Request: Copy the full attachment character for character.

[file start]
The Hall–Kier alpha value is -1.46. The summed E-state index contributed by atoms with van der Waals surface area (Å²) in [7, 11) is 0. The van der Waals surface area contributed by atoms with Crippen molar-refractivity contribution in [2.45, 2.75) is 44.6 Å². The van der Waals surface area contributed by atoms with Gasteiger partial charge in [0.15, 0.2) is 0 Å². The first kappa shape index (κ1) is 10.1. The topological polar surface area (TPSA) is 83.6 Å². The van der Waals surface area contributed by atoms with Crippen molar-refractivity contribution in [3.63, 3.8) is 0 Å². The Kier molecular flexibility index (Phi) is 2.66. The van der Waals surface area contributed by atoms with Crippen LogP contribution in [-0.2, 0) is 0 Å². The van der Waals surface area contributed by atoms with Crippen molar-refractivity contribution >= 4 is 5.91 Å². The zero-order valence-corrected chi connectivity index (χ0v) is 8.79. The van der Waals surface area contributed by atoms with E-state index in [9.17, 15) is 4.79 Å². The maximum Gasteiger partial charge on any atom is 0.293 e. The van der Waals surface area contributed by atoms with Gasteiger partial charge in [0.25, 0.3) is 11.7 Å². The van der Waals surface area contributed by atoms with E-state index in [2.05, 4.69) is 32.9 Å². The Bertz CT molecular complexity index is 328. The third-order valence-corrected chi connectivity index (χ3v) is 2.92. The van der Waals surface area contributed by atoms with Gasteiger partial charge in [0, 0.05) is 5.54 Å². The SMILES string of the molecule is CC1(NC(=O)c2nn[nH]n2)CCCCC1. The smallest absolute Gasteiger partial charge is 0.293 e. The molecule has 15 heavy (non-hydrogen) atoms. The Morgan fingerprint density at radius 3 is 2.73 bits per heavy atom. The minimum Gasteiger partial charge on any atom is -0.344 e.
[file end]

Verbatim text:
The Hall–Kier alpha value is -1.46. The summed E-state index contributed by atoms with van der Waals surface area (Å²) in [7, 11) is 0. The van der Waals surface area contributed by atoms with Crippen molar-refractivity contribution in [2.45, 2.75) is 44.6 Å². The van der Waals surface area contributed by atoms with Gasteiger partial charge in [0.15, 0.2) is 0 Å². The first kappa shape index (κ1) is 10.1. The topological polar surface area (TPSA) is 83.6 Å². The van der Waals surface area contributed by atoms with Crippen molar-refractivity contribution in [3.63, 3.8) is 0 Å². The Kier molecular flexibility index (Phi) is 2.66. The van der Waals surface area contributed by atoms with Crippen LogP contribution in [-0.2, 0) is 0 Å². The van der Waals surface area contributed by atoms with Crippen molar-refractivity contribution >= 4 is 5.91 Å². The zero-order valence-corrected chi connectivity index (χ0v) is 8.79. The van der Waals surface area contributed by atoms with E-state index in [9.17, 15) is 4.79 Å². The maximum Gasteiger partial charge on any atom is 0.293 e. The van der Waals surface area contributed by atoms with Gasteiger partial charge in [0.25, 0.3) is 11.7 Å². The van der Waals surface area contributed by atoms with E-state index in [2.05, 4.69) is 32.9 Å². The Bertz CT molecular complexity index is 328. The third-order valence-corrected chi connectivity index (χ3v) is 2.92. The van der Waals surface area contributed by atoms with Gasteiger partial charge in [0, 0.05) is 5.54 Å². The SMILES string of the molecule is CC1(NC(=O)c2nn[nH]n2)CCCCC1. The smallest absolute Gasteiger partial charge is 0.293 e. The molecule has 15 heavy (non-hydrogen) atoms. The Morgan fingerprint density at radius 3 is 2.73 bits per heavy atom. The minimum Gasteiger partial charge on any atom is -0.344 e.